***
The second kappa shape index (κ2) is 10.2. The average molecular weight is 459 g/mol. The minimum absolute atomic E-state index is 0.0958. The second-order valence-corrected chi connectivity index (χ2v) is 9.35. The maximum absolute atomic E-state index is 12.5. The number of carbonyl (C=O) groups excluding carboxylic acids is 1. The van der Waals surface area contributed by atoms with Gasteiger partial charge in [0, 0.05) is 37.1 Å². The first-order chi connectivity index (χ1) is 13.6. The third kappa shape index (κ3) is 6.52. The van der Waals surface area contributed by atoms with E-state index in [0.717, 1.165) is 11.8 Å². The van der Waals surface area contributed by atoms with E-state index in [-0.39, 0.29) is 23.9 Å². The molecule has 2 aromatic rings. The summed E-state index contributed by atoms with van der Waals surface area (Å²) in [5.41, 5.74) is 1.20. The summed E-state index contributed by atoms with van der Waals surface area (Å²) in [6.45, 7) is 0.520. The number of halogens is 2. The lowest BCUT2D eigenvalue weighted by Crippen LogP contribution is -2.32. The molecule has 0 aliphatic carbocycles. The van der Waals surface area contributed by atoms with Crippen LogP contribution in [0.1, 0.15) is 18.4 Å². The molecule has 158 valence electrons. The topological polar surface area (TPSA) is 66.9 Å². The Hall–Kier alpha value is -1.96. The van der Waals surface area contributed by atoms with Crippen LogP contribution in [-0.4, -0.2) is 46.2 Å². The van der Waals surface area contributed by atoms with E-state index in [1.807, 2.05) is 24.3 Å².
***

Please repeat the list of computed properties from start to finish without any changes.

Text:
The second kappa shape index (κ2) is 10.2. The average molecular weight is 459 g/mol. The minimum absolute atomic E-state index is 0.0958. The second-order valence-corrected chi connectivity index (χ2v) is 9.35. The maximum absolute atomic E-state index is 12.5. The number of carbonyl (C=O) groups excluding carboxylic acids is 1. The van der Waals surface area contributed by atoms with Gasteiger partial charge in [0, 0.05) is 37.1 Å². The first-order chi connectivity index (χ1) is 13.6. The third kappa shape index (κ3) is 6.52. The van der Waals surface area contributed by atoms with E-state index in [0.717, 1.165) is 11.8 Å². The van der Waals surface area contributed by atoms with E-state index in [-0.39, 0.29) is 23.9 Å². The molecule has 2 aromatic rings. The summed E-state index contributed by atoms with van der Waals surface area (Å²) in [5.41, 5.74) is 1.20. The summed E-state index contributed by atoms with van der Waals surface area (Å²) in [6.45, 7) is 0.520. The number of halogens is 2. The lowest BCUT2D eigenvalue weighted by Crippen LogP contribution is -2.32. The molecule has 0 aliphatic carbocycles. The van der Waals surface area contributed by atoms with Crippen LogP contribution in [0.1, 0.15) is 18.4 Å². The molecule has 158 valence electrons. The topological polar surface area (TPSA) is 66.9 Å². The Hall–Kier alpha value is -1.96. The van der Waals surface area contributed by atoms with Crippen LogP contribution in [-0.4, -0.2) is 46.2 Å². The van der Waals surface area contributed by atoms with E-state index in [1.807, 2.05) is 24.3 Å².